By The Financial District
Biden Tries To Calm Uneasy Americans With State of the Union Address
President Joe Biden is ready to offer a reassuring assessment of the nation’s condition rather than roll out flashy policy proposals as he delivers his second State of the Union address on Tuesday night, seeking to overcome pessimism in the country and concerns about his own leadership, Zeke Miller and Seung Min Kim reported for the Associated Press (AP).
Photo Insert: The president will stand at the House rostrum at a time when just a quarter of US adults say things in the country are headed in the right direction.
His speech before a politically divided Congress comes as the nation struggles to make sense of confounding cross-currents at home and abroad — economic uncertainty, a wearying war in Ukraine, growing tensions with China among them — and warily sizes up Biden’s fitness for a likely reelection bid.
The president will stand at the House rostrum at a time when just a quarter of US adults say things in the country are headed in the right direction, according to a new poll by The Associated Press-NORC Center for Public Affairs Research.
About three-quarters say things are on the wrong track. And a majority of Democrats don’t want Biden to seek another term.
He will confront those sentiments head-on, aides say, while at the same time trying to avoid sounding insensitive to Americans’ concerns. Brian Deese, director of the National Economic Council, said Biden would “acknowledge and meet American people where they are,” realizing their “economic anxiety is real.”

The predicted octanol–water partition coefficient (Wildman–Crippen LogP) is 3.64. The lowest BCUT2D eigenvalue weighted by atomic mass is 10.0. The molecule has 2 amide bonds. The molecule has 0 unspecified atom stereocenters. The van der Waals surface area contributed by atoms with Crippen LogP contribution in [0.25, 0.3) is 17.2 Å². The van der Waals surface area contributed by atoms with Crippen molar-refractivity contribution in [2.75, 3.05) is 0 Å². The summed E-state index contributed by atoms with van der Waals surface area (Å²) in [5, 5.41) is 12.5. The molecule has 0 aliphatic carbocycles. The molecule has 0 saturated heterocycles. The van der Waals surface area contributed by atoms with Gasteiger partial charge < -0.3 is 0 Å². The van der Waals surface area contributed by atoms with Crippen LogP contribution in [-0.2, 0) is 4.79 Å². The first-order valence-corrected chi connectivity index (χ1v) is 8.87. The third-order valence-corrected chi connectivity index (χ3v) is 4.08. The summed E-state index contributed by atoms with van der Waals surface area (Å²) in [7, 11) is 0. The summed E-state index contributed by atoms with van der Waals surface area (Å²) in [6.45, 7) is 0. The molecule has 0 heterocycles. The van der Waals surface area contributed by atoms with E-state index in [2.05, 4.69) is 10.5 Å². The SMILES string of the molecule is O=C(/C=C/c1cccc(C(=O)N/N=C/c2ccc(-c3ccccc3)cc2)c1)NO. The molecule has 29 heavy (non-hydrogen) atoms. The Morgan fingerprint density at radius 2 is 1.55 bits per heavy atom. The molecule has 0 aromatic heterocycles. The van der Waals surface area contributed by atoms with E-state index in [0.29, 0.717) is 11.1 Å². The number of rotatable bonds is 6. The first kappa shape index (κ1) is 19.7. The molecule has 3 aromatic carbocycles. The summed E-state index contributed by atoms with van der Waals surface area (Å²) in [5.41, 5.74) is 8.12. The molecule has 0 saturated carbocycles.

“I think the core message is: We have to make more progress, but people should feel optimism,” he added. Chapman University presidential historian Luke Nichter said the closest parallel to Biden’s present circumstance may be the 1960s, when global uncertainty met domestic disquiet.
Biden, he said, has an opportunity to be a “calming presence” for the country. “Usually we’re looking for an agenda: ‘Here’s what he plans to do.’ I don’t know that that’s really realistic,” Nichter said.
“I think Americans’ expectations are pretty low of what Congress is actually going to achieve. And so I think right now, sentiment and tone, and helping Americans feel better about their circumstances, I think are going to go a long way.”
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